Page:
Conflict Puts Newburgh Councilman’s Position
By Edie Johnson
When Newburgh City Councilman Omari Shakur, who carries years of heartache over a son killed in a shootout with Newburgh police, lost his temper last week when they stopped to speak with him over being illegally parked, it set off a tirade and a week of controversy in the City between those looking to “let it go” and those who felt he should have been arrested and forced to step down from his hard-won position on the Council, with a win by about 1,400 votes. That hard-won position is currently countered by 1,800 signatures in a petition to remove him from his office. Clearly the police showed extraordinary patience in the long encounter sprinkled with Shakur voicing obscenities while they repeatedly asked for his license, and actually a ‘shove’ at one point. Few have argued that his actions were OK. In fact, Shakur spoke his apology appearing to be extremely downtrodden, and wondering after a troubled past how this might affect his relatively new position, and whether the residents with whom he has spent 63 years would still count his efforts at bettering the City to his credit.
Shakur had been in and out of jail for first degree assault, disorderly conduct and drug-related charges. A flashpoint around which his narrative revolves occurred on a fateful night in 2006 when his son, Antonio Bryant, out on parole for manslaughter, was killed by police after having fired three shots himself. Shakur was left with a gaping hole in his life and hard questions to ponder. The trauma strained Shakur’s already shaky relationship with police.
But over the decades, Shakur made efforts at redemption with community work, and organizing. And so, at Monday night’s Newburgh City Council Meeting many were willing to give Shakur another chance, voicing the will to continue forward with their dreams for the City, which has made great progress on many fronts in recent years, especially with improving understanding and rapport by involving the black and brown community in decisions, developing a Police Cadet group, police force members undergoing community relations training in Texas, holding Summer barbecues, and taking young boys fishing. The Newburgh community at large was split, most wanting to continue the City’s healing, but with the caveat that disrespecting Police Officers, First Responders and Officials is never OK.
With the petition asking Shakur to step down from council, it is clear that while police showed great tolerance in the face of disrespect this time, both the police and the Newburgh community will not likely be as patient if there is a next time.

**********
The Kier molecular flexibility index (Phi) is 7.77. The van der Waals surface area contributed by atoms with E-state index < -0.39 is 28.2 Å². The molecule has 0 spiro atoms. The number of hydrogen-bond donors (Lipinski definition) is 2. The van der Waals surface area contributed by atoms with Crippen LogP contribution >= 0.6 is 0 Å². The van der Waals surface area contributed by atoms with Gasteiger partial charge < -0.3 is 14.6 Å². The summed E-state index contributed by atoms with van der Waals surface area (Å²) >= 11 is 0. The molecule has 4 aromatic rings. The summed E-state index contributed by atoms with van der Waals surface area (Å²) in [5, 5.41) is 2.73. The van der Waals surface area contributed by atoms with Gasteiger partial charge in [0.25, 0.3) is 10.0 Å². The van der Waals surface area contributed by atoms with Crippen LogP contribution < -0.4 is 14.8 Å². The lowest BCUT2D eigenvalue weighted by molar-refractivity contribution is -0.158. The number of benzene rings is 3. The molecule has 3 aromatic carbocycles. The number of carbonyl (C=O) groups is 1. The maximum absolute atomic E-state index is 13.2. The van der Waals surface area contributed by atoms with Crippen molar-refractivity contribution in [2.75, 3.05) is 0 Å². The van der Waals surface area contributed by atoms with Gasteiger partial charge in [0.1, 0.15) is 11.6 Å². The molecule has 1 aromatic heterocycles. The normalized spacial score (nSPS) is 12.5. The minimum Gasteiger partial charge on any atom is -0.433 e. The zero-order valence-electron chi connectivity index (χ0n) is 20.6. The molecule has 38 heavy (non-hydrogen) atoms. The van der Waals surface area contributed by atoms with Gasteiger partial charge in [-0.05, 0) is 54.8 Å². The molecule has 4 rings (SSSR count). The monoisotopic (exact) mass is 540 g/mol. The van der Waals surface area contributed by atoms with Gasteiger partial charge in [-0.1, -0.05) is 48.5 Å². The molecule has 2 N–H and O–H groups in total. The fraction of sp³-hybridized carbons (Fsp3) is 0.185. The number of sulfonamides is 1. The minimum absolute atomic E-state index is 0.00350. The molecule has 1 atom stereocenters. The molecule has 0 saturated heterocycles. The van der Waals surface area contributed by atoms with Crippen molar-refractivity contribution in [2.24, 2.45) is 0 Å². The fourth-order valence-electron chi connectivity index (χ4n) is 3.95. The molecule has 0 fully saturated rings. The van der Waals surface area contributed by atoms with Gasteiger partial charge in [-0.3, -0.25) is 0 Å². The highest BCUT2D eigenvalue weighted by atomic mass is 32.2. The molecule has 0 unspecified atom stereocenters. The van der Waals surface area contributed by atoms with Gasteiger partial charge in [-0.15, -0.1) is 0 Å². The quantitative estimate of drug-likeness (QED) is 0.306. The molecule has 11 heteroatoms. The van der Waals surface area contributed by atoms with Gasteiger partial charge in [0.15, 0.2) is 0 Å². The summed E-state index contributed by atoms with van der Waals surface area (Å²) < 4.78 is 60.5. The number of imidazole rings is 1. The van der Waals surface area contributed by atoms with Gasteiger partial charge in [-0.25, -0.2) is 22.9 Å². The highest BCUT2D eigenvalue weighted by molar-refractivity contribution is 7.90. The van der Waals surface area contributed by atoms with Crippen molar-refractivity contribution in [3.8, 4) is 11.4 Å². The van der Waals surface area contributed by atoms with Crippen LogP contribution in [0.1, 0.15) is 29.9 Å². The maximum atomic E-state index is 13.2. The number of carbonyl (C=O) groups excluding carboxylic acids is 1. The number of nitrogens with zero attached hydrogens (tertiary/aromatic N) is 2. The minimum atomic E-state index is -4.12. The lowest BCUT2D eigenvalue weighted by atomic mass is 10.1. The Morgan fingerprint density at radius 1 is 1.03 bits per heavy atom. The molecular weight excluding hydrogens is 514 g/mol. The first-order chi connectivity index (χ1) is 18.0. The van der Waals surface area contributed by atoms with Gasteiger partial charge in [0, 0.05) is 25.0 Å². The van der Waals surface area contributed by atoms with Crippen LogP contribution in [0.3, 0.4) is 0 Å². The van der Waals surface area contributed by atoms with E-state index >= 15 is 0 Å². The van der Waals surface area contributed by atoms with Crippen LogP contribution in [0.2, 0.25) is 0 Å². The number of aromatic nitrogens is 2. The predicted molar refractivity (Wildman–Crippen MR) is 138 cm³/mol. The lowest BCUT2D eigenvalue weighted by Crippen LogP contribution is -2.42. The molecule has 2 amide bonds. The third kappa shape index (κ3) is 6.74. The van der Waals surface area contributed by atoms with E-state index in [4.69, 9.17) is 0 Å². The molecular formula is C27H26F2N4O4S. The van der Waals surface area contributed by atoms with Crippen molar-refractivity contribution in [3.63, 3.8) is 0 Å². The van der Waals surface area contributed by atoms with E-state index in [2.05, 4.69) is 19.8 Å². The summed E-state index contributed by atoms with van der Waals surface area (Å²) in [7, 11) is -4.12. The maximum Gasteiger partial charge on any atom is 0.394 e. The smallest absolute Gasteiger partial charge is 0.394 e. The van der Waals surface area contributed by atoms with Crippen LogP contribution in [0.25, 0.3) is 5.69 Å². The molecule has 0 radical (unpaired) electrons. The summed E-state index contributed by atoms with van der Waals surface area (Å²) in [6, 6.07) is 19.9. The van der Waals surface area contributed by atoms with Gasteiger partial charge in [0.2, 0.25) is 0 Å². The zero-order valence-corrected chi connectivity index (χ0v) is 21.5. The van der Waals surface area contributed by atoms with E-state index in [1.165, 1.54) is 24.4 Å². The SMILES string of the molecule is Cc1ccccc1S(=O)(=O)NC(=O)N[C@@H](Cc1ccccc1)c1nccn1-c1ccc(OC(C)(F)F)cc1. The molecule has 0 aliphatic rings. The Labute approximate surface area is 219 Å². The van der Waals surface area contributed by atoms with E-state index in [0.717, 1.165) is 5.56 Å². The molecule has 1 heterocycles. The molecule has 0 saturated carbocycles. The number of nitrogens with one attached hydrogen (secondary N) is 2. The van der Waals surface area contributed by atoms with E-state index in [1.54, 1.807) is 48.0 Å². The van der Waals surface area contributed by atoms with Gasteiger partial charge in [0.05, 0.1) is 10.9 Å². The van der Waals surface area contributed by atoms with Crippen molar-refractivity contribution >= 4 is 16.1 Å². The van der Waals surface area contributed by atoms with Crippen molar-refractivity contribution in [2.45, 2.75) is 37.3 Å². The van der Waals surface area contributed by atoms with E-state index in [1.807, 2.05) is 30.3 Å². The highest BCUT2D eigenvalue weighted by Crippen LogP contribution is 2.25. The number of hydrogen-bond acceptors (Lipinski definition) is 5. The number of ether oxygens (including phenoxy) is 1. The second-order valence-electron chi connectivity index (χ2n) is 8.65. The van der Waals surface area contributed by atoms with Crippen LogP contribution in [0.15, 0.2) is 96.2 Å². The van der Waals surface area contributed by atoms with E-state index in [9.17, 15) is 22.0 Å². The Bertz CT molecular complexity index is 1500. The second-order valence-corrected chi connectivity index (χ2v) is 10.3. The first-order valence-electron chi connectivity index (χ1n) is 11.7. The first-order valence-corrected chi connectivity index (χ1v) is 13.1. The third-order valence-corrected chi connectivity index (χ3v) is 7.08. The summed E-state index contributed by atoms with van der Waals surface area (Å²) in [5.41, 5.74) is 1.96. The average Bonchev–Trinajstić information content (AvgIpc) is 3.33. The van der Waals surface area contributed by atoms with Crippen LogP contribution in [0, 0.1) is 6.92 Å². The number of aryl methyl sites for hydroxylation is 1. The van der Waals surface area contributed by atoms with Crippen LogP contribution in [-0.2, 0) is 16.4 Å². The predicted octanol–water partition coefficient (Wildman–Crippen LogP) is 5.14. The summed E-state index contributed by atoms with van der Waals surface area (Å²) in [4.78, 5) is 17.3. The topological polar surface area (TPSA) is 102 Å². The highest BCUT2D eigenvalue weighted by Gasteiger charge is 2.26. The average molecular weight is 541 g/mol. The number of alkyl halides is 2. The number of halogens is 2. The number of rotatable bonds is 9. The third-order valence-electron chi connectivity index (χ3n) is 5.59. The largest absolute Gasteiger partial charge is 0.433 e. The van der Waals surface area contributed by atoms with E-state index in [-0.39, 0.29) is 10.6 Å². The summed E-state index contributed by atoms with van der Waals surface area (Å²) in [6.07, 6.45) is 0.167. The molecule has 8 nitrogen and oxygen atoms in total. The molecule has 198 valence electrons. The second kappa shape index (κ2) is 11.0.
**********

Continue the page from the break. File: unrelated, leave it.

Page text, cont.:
Monday’s Newburgh City Council Meeting
At Newburgh’s City Council meeting the following Monday, many citizens came to express their views.Among them was Michele Basch, a resident of and business owner in the city for over 2 decades. “The council has an opportunity to show young people that there is a way to get better. That there is a way to have a voice. There is an example here in this city of someone who has issues. He worked hard and got to a point where he could be an example for our kids, an example for people who are struggling.That has been shattered. That has been destroyed. It is despicable.”
A retired firefighter who lives on South Street, didn’t see it that way:
“That was very disparaging on the part of the officer. I do not condone Mr. Shakur’s behavior, but I do understand it. You do not understand what it is like to be a black man who is confronted by an officer in an aggressive manner. We don’t have the same privilege as white people. if that was any other councilman, they would have said “How yadoin’? You here on official business? Have a great day” (author’s note: one of the videos being circulated show an officer saying that, yet Mr.Shakur responds with the same words). “But they detained him. They harassed him. Asked him for his driver’s license, when they knew who he was. If we are going to continue to scrutinize someone for his past, scrutinize America for her past. Instead of telling us to forget about it, help us forget about it and stop doing this stuff.”
City councilmembersthen took their turns. Shakur apologized and asked for a second chance. He otherwise kept silent, citing a pending investigation. Councilmember Patty Sofokles replied: “Omari, I accept your apology. But I hope that it doesn’t happen again. Because it’s happened in the past. I took it personally because my son is a police officer. We have to teach our youth that they have to respect the police. Even when somebody says something to you, give them your drivers license, give them your ID,..”
At this point, someone in the audience shouted “WRONG!” “I’M RIGHT!” she snapped back.
Many of the multi-shaded people of Newburgh have had more than their fair share of tragedies and are inclined to forgive. But this was not one word, it was dozens.
Still, the City moved on. This was, after all, Black History Month, and Shakur organized a flag-raising on Broadway, a Pan-African flag to go up along with the American Flag and a POW flag, to raise pride in the black community.
The City of Newburgh’s struggles toward a peaceful and prosperous community hit another roadblock and planted a flag representing the need for respect on it, the need for respect for those hurting, but also respect for those who risk their lives to keep the peace.
Caption: Embattled councilman organizes Pan-African flag raising on Broadway in Newburgh in observation of Black History month. (Photo provided)